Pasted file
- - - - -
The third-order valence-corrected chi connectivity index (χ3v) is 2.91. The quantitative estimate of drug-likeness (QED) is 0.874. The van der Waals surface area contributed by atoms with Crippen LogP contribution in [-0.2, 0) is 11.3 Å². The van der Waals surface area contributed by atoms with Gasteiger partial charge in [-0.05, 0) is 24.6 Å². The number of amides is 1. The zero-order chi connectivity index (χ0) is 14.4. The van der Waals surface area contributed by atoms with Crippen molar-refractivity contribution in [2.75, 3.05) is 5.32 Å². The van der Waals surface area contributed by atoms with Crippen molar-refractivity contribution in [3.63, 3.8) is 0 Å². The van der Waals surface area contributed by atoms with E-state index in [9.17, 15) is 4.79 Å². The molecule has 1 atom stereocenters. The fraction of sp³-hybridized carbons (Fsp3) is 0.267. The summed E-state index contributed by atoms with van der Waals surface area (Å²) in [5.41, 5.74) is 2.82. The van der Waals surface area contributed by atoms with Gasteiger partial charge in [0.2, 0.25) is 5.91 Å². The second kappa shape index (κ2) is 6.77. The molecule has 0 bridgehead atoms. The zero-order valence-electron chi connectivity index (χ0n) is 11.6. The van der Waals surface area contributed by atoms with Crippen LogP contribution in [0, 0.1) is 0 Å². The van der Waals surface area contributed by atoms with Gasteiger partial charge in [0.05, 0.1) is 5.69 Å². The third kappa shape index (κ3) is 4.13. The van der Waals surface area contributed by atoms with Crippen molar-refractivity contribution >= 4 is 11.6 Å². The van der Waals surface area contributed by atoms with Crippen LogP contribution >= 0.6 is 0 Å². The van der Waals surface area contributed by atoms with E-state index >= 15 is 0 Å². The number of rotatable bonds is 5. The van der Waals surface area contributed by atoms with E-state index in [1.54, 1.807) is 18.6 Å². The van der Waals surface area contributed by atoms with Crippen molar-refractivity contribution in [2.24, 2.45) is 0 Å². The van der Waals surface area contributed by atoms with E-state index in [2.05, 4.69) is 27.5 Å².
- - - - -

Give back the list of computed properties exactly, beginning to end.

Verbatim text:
The third-order valence-corrected chi connectivity index (χ3v) is 2.91. The quantitative estimate of drug-likeness (QED) is 0.874. The van der Waals surface area contributed by atoms with Crippen LogP contribution in [-0.2, 0) is 11.3 Å². The van der Waals surface area contributed by atoms with Gasteiger partial charge in [-0.05, 0) is 24.6 Å². The number of amides is 1. The zero-order chi connectivity index (χ0) is 14.4. The van der Waals surface area contributed by atoms with Crippen molar-refractivity contribution in [2.75, 3.05) is 5.32 Å². The van der Waals surface area contributed by atoms with Crippen molar-refractivity contribution in [3.63, 3.8) is 0 Å². The van der Waals surface area contributed by atoms with E-state index in [9.17, 15) is 4.79 Å². The molecule has 1 atom stereocenters. The fraction of sp³-hybridized carbons (Fsp3) is 0.267. The summed E-state index contributed by atoms with van der Waals surface area (Å²) in [5.41, 5.74) is 2.82. The van der Waals surface area contributed by atoms with Gasteiger partial charge in [0.2, 0.25) is 5.91 Å². The second kappa shape index (κ2) is 6.77. The molecule has 0 bridgehead atoms. The zero-order valence-electron chi connectivity index (χ0n) is 11.6. The van der Waals surface area contributed by atoms with Crippen LogP contribution in [0, 0.1) is 0 Å². The van der Waals surface area contributed by atoms with Gasteiger partial charge in [0.05, 0.1) is 5.69 Å². The third kappa shape index (κ3) is 4.13. The van der Waals surface area contributed by atoms with Crippen molar-refractivity contribution >= 4 is 11.6 Å². The van der Waals surface area contributed by atoms with Crippen LogP contribution >= 0.6 is 0 Å². The van der Waals surface area contributed by atoms with E-state index >= 15 is 0 Å². The number of rotatable bonds is 5. The van der Waals surface area contributed by atoms with E-state index in [1.54, 1.807) is 18.6 Å². The van der Waals surface area contributed by atoms with Crippen molar-refractivity contribution in [2.24, 2.45) is 0 Å². The van der Waals surface area contributed by atoms with E-state index in [2.05, 4.69) is 27.5 Å².